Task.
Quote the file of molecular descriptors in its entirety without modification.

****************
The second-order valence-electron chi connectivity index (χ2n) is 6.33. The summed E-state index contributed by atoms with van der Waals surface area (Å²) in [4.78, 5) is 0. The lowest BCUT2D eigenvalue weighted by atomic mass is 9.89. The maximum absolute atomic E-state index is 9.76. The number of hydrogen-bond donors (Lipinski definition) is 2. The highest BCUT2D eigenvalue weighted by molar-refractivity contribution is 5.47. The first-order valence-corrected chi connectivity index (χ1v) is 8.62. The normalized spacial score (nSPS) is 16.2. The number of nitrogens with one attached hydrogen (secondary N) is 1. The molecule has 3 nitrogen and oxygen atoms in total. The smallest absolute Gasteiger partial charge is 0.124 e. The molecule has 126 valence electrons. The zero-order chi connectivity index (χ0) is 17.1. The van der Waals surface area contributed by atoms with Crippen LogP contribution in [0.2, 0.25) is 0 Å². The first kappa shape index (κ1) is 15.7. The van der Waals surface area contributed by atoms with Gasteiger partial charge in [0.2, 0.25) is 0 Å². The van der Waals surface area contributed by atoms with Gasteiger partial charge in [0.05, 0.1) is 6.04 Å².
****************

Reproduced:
The second-order valence-electron chi connectivity index (χ2n) is 6.33. The summed E-state index contributed by atoms with van der Waals surface area (Å²) in [4.78, 5) is 0. The lowest BCUT2D eigenvalue weighted by atomic mass is 9.89. The maximum absolute atomic E-state index is 9.76. The number of hydrogen-bond donors (Lipinski definition) is 2. The highest BCUT2D eigenvalue weighted by molar-refractivity contribution is 5.47. The first-order valence-corrected chi connectivity index (χ1v) is 8.62. The normalized spacial score (nSPS) is 16.2. The number of nitrogens with one attached hydrogen (secondary N) is 1. The molecule has 3 nitrogen and oxygen atoms in total. The smallest absolute Gasteiger partial charge is 0.124 e. The molecule has 126 valence electrons. The zero-order chi connectivity index (χ0) is 17.1. The van der Waals surface area contributed by atoms with Crippen LogP contribution in [0.2, 0.25) is 0 Å². The first kappa shape index (κ1) is 15.7. The van der Waals surface area contributed by atoms with Gasteiger partial charge in [0.2, 0.25) is 0 Å². The van der Waals surface area contributed by atoms with Gasteiger partial charge in [0.05, 0.1) is 6.04 Å².